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HR Consultancy Corner: looking ahead in 2023

HR 101 for 2023 – deadline and changes to be aware of

We’ve looked at the year ahead and detail below a helpful timetable of what HR changes are coming up this year that you need to be aware of.

If you would like to discuss any of these topics please do get in touch.

30 March/4 April: Publish gender pay gap report

If you have more than 250 staff you will need to publish your gender pay gap figures.

If your organisation’s staff headcount has increased to over 250 in the past year this might be the first time you will be required to carry out the analysis and reporting. Do get in touch if you would like our assistance.

The next gender pay gap reporting deadline is 30 March 2023 for public-sector employers and 4 April 2023 for private-sector and voluntary-sector employers. You must publish the up-to-date report on your website, as well as on the gender pay gap reporting portal on the GOV.UK website.
You can choose to provide a narrative around any gender pay gap, including providing an explanation for your pay gap and setting out what steps you are taking to reduce the gap.

1 April: Comply with national minimum wage increases

The rates for the national minimum wage will increase on 1 April 2023. Detailed below are the details:


Old hourly rate New hourly rate Age
£9.50 £10.42 23 and over
£9.48 £10.18 21 – 22
£6.83 £7.49 18 – 20
£4.81 £5.28 16 – 17
£4.81 £5.28 Apprentices under 19, or over 19 and in the first year of the apprenticeship

Once you have checked your pay rates against these forthcoming minimum wage rates you must, where necessary, increase remuneration for the first pay reference period beginning on or after 1 April 2023. You should write to each worker to confirm the increase. If you would like assistance with drafting letters, please do get in touch.

2/6 April: Increase statutory family-related pay and sick pay

The rate of statutory maternity, adoption, paternity, shared parental and parental bereavement pay will increase to £172.48, (increased by 10% from £156.66). The increase normally takes effect on the first Sunday in April, so this year it will apply from 2 April.

The rate for statutory sick pay will also rise on 6 April 2023. The new rate will be £109.40, increased from £99.35). Make sure you write to any

It is a good time to review your policies and procedures relating to statutory maternity, adoption, paternity, shared parental leave and parental bereavement pay, particularly if they mention the rates. If you do not have any of these policy documents do get in touch if you would like our assistance in preparing any of them for you.

6 April: Update your statutory redundancy pay calculations

New limits on employment statutory redundancy pay will come into force on 6 April 2023. The current weekly maximum amount is £571 (from 6 April 2022). The new weekly maximum amount should be published in February so watch this space. Any redundancy dismissals that take effect on or after 6 April 2023 should be made on the basis of the new maximum amount.

If you are considering re-structuring or downsizing and proposing to remove job roles, we can help you navigate through the relevant legal processes. Remember by law, you must hold collective consultation where all of the following apply:

  • you’re planning 20 or more redundancies (dismissals)
  • the redundancies are in one establishment – not necessarily in your organisation as a whole, which may be much larger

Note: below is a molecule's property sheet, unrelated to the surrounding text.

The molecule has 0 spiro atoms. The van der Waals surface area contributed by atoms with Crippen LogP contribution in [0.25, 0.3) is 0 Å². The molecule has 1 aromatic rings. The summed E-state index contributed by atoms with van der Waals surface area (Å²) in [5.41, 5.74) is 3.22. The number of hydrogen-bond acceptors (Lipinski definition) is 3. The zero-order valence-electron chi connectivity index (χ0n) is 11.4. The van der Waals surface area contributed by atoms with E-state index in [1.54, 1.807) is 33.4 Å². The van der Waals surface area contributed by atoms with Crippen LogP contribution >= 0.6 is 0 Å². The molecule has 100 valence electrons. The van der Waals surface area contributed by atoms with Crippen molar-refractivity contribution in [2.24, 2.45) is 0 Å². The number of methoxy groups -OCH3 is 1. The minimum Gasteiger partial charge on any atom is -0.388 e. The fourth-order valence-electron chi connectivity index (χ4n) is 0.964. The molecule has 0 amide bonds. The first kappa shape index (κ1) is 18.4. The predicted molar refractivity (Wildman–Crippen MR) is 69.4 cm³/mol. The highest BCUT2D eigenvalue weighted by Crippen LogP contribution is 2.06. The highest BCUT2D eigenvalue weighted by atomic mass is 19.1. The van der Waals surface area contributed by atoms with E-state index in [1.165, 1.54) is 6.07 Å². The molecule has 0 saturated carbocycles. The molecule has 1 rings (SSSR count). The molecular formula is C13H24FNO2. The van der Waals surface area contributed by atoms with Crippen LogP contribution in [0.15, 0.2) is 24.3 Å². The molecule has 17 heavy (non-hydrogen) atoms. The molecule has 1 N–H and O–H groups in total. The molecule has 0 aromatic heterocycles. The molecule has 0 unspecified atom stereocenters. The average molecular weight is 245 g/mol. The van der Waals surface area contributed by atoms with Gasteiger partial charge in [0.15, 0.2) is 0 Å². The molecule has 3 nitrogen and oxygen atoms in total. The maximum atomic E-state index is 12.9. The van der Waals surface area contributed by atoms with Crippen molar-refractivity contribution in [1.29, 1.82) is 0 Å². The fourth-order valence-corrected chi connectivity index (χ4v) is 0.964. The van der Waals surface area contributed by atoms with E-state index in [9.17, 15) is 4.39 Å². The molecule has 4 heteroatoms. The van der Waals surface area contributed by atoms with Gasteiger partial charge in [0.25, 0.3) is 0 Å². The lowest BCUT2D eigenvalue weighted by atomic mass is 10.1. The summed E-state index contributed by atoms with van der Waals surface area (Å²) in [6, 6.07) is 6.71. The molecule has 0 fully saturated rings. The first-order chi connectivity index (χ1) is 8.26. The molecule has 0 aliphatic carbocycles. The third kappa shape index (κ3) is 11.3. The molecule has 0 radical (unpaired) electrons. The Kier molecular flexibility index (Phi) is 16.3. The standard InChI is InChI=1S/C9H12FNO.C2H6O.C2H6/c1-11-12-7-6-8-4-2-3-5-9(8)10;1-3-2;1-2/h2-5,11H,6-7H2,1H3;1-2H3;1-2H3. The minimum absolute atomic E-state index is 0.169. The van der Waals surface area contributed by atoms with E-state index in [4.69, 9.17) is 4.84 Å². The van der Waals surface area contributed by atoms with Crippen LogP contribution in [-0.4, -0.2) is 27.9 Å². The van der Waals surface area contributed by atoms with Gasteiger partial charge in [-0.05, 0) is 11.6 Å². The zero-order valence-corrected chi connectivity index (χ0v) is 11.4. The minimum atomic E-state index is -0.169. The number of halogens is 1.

• you plan to make the redundancies within 90 days

8 May: Prepare for additional bank holiday entitlement for the King’s coronation

Like the arrangements for the Platinum Jubilee in 2022, the Government has announced an additional bank holiday to celebrate the King’s coronation. This will fall on Monday 8 May 2023 and means that there will be three bank holidays in this month.

As was the case with the extra bank holiday last year, you need to look at how you will approach the additional bank holiday, (again determined to some extent by the wording in your employees’ contracts of employment). As a reminder:

  • Where the contract entitles employees to take leave on “all bank and public holidays”, you will be required to grant the extra day as leave.
  • Even if you are not contractually obliged to grant the extra day as leave, you may choose to do so as a goodwill gesture to employees.

What else is on the horizon?

The Government has previously announced a number of other employment law developments, (but without setting out a timetable for their introduction).

The following proposals are being taken forward through Private Members’ Bills, with Government backing (this means that it is likely, but not certain, that they will become legislation in 2023):

  • changes to the right to request flexible working procedure;
  • the introduction of carers’ leave;
  • the introduction of neonatal care leave and pay;
  • extended redundancy protections during pregnancy and maternity leave;
  • the introduction of liability for third-party harassment; and
  • new rules to ensure that tips are passed to workers in full.

The Government has also separately announced the following developments:

  • the introduction of minimum service levels during strikes in key sectors;
  • reforms to the requirement to produce modern slavery statements;
  • reform of the UK data protection regime;
  • the introduction of a statutory code of practice on changing contracts of employment, including through “fire and rehire”;
  • amendments to the rules on settlement agreements; and
  • new provisions to give workers the right to request a more predictable and stable contractual working pattern.

It remains to be seen which of these proposals will be taken forward in 2023.

Please look out for future Employment Matters articles where we will update you on any developments.


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